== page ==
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Ethiopia’s cabinet announced a state of emergency on Tuesday 2nd November after Tigrayan rebels took two key towns in an apparent push towards the capital, according to state-affiliated media.
According to Fana, lawmakers are expected to ratify the bill within 24 hours.
The TPLF has seized possession of two strategic cities about 400 kilometers (250 miles) south of Addis Ababa in recent days, and has not ruled out moving on the capital, which has seen no fighting so far.
The government has denied TPLF territorial gains, which, if true, would be a major strategic breakthrough.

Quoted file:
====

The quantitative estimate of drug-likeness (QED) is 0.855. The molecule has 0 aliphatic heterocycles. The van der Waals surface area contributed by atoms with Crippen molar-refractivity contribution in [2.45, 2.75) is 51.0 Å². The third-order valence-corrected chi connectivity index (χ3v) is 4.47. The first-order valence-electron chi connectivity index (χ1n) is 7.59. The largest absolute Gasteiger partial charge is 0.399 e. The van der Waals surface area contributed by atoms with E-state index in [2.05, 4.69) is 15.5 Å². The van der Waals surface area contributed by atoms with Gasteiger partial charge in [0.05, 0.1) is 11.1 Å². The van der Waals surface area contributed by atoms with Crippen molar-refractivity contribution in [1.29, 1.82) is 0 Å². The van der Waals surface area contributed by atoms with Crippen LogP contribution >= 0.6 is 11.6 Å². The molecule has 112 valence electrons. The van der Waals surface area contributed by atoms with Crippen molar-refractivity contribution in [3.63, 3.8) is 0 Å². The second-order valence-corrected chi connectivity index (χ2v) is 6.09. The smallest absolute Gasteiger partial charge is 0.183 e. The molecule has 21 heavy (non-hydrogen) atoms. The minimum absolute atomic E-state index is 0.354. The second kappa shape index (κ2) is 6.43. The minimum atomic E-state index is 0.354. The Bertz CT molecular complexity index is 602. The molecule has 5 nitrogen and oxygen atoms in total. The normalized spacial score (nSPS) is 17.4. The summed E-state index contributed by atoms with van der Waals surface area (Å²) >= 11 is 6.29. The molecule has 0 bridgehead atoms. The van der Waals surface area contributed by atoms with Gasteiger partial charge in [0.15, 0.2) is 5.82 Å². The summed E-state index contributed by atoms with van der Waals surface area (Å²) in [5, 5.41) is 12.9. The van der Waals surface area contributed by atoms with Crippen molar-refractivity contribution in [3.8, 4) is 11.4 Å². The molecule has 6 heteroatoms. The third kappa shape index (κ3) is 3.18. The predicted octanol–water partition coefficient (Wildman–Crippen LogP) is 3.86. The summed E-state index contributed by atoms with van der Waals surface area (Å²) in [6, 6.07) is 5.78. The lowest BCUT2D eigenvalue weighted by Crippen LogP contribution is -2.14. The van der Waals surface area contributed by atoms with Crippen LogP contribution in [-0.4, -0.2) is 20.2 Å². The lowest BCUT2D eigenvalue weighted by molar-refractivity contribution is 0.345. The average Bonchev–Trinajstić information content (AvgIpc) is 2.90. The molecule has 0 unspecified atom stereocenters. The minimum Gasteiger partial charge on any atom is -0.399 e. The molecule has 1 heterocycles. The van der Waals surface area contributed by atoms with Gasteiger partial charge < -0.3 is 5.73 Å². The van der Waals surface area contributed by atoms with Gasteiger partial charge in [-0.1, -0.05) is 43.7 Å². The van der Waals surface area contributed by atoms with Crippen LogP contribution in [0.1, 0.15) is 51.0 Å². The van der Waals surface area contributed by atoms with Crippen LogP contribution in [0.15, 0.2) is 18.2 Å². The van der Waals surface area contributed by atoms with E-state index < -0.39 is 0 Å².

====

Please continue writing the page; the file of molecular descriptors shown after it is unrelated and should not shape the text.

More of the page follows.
Much of northern Ethiopia is cut off from the outside world, and journalists have limited access, making combat statements difficult to verify independently.
Residents in Addis Ababa were urged to register their firearms and prepare to protect their neighborhoods earlier Tuesday.
Prime Minister Abiy Ahmed dispatched troops into Tigray a year ago to jail and disarm the TPLF, citing attacks on army barracks as the reason for the move.
The Nobel Peace Prize winner for 2019 predicted a quick triumph, but by late June, the rebels had regrouped and reclaimed the majority of Tigray.
They then launched offensives on the neighboring Afar and Amhara regions.
The escalating conflict has alarmed the international community, with Western countries renewing calls for an immediate ceasefire and the African Union to mediate peace negotiations between the warring groups.